Having frozen or refrigerated drinks is an easy way to reduce your body temperature. It will keep you feeling refreshed, and make the heat more bearable on hot days. Regular intake of fluids can help to prevent dehydration, which can increase body heat.

    Remember to keep smoothies and fruit juices to a minimum, due to their high sugar content. And limiting alcohol, which can cause dehydration, is another helpful tip.

    Take a quick cool shower

    Taking a quick cool shower can be instantly refreshing, and many people feel reenergised after them.

    Alternatively, use a bowl of cold water and a face cloth to dab your neck and face throughout the day. Or, try freezing a water bottle and using it as a cooling pad when you're really hot.

    Dress appropriately

    Wear loose, breathable clothing, such as cotton - you can move in this fabric more freely, and it can be layered in the cooler evenings. If you're heading out in the day, remember to take a hat to help you keep cool, and prevent burning.

    Use your fan more efficiently

    If the heat gets so hot that you feel you need to turn a fan on, these tips will help you get the most out of it.

    • Put the fan on the ground, tilted upwards. It is cooler lower down, so you’ll get the best effect.
    • Place a bowl of ice in front of the fan - the ice will cool the air as it gets blown across the room.
    • Fans don’t cool a room; they just circulate the air. So, be sure to turn the fan off whenever you aren’t in the room.
    • Power it with renewables if you can. This will really help keep your carbon footprint down.

    Get the most out of your air conditioning

    If you're in an air-conditioned building, make sure you're using the air conditioning effectively by closing the windows, so the cool air produced remains in the room. Air conditioners use a lot of energy, so make sure you turn it off when you aren’t using the room it is cooling. Keeping the windows and curtains closed in that room will also help to keep the room cool for as long as possible.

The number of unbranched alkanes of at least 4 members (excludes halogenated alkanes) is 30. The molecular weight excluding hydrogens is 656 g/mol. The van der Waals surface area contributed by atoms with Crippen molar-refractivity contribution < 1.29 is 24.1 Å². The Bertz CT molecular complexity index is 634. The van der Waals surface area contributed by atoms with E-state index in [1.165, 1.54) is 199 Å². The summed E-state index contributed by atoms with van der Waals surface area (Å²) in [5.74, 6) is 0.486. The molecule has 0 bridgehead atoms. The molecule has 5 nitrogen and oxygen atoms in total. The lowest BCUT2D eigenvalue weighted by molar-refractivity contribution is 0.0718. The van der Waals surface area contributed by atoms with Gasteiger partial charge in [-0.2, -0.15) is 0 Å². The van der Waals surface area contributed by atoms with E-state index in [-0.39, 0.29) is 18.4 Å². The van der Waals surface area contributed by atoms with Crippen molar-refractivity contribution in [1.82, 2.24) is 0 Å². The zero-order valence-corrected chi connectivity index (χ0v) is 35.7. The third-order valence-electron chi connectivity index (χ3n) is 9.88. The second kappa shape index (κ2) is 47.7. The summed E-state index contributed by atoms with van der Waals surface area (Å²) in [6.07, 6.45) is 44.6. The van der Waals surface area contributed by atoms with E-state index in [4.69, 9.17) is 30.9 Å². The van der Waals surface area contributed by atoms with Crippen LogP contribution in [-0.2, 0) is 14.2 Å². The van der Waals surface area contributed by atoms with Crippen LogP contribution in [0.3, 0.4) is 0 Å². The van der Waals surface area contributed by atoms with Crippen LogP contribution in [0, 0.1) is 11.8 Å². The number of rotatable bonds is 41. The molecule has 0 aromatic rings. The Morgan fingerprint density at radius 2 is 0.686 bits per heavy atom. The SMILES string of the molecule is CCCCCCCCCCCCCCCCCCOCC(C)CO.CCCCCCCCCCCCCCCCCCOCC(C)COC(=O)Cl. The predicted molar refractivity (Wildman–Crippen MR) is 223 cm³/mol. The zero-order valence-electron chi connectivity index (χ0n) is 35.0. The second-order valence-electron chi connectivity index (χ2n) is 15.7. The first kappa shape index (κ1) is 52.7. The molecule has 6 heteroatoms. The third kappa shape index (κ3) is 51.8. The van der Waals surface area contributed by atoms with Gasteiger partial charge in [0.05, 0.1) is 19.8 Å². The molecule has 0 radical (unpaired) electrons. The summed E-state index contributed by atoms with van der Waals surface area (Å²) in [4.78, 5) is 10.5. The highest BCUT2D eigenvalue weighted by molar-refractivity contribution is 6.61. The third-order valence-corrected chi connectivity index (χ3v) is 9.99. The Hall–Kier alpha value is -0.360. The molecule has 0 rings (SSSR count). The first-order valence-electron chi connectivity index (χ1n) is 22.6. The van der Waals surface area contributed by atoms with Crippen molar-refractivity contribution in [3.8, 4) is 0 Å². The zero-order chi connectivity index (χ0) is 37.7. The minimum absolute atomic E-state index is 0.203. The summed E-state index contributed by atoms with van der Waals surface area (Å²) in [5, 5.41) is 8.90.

Keep cool when out driving

    If you're driving slowly, as you would through a town or built-up area, opening windows will keep you cool. It's also good to do this when you're first moving off - it will help to lose the worst of the heat. But, when you're going faster, such as on a motorway, the wind resistance created by an open window can use more fuel than running the car's air conditioning. When parked up, try to pick a shady spot or pop a windscreen sun shade on your dashboard to reflect the sun’s heat, and pull down any window sun shades.

    Hopefully, these tips will provide some relief during hot periods this summer. Remember to take breaks throughout the day and get outside, in the shade when you can, to enjoy any outdoor breeze there may be.

    During heat waves and hot periods, remember to check on more vulnerable members of your family, friends and neighbours, such as babies, children and older people, to make sure they are comfortable and well hydrated. Visit the NHS website(External link) for more tips on how to cope in hot weather.

    You can find some helpful information on HSE's website, relating to temperature(External link), heat stress(External link), managing workplace temperature(External link), and thermal comfort(External link).

    Also, the UK Health Security agency has issued a poster, which shows how you can Beat the heat(External link), at a glance.